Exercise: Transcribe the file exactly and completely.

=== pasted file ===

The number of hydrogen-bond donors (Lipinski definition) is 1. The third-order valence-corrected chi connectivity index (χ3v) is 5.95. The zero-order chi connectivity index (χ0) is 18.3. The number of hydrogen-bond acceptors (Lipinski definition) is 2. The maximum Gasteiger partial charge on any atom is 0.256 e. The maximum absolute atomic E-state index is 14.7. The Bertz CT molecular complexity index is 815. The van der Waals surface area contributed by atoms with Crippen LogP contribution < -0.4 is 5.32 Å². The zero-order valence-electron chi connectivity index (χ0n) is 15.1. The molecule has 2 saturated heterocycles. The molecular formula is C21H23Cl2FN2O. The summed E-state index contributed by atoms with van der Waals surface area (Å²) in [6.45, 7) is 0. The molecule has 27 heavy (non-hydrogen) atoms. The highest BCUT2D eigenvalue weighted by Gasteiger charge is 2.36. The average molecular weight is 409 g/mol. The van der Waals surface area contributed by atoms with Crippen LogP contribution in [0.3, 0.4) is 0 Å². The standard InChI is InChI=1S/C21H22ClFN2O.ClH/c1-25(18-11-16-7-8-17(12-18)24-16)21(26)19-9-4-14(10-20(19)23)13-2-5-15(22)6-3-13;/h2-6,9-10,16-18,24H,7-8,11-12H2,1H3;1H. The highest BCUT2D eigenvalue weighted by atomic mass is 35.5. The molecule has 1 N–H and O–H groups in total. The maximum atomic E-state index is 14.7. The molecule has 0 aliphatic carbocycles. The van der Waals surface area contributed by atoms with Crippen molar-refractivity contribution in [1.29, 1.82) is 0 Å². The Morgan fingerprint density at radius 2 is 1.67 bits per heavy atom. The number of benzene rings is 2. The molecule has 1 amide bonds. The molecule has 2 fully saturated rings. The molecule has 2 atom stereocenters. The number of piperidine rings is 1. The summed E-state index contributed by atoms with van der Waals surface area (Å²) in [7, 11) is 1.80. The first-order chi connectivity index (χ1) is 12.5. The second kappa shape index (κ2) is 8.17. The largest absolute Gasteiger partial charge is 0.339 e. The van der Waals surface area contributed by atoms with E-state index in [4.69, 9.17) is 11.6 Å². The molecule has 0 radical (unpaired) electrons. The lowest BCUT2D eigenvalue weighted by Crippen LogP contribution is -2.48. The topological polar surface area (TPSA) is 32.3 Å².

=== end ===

The number of hydrogen-bond donors (Lipinski definition) is 1. The third-order valence-corrected chi connectivity index (χ3v) is 5.95. The zero-order chi connectivity index (χ0) is 18.3. The number of hydrogen-bond acceptors (Lipinski definition) is 2. The maximum Gasteiger partial charge on any atom is 0.256 e. The maximum absolute atomic E-state index is 14.7. The Bertz CT molecular complexity index is 815. The van der Waals surface area contributed by atoms with Crippen LogP contribution < -0.4 is 5.32 Å². The zero-order valence-electron chi connectivity index (χ0n) is 15.1. The molecule has 2 saturated heterocycles. The molecular formula is C21H23Cl2FN2O. The summed E-state index contributed by atoms with van der Waals surface area (Å²) in [6.45, 7) is 0. The molecule has 27 heavy (non-hydrogen) atoms. The highest BCUT2D eigenvalue weighted by Gasteiger charge is 2.36. The average molecular weight is 409 g/mol. The van der Waals surface area contributed by atoms with Crippen LogP contribution in [0.3, 0.4) is 0 Å². The standard InChI is InChI=1S/C21H22ClFN2O.ClH/c1-25(18-11-16-7-8-17(12-18)24-16)21(26)19-9-4-14(10-20(19)23)13-2-5-15(22)6-3-13;/h2-6,9-10,16-18,24H,7-8,11-12H2,1H3;1H. The highest BCUT2D eigenvalue weighted by atomic mass is 35.5. The molecule has 1 N–H and O–H groups in total. The maximum atomic E-state index is 14.7. The molecule has 0 aliphatic carbocycles. The van der Waals surface area contributed by atoms with Crippen molar-refractivity contribution in [1.29, 1.82) is 0 Å². The Morgan fingerprint density at radius 2 is 1.67 bits per heavy atom. The number of benzene rings is 2. The molecule has 1 amide bonds. The molecule has 2 fully saturated rings. The molecule has 2 atom stereocenters. The number of piperidine rings is 1. The summed E-state index contributed by atoms with van der Waals surface area (Å²) in [7, 11) is 1.80. The first-order chi connectivity index (χ1) is 12.5. The second kappa shape index (κ2) is 8.17. The largest absolute Gasteiger partial charge is 0.339 e. The van der Waals surface area contributed by atoms with E-state index in [4.69, 9.17) is 11.6 Å². The molecule has 0 radical (unpaired) electrons. The lowest BCUT2D eigenvalue weighted by Crippen LogP contribution is -2.48. The topological polar surface area (TPSA) is 32.3 Å².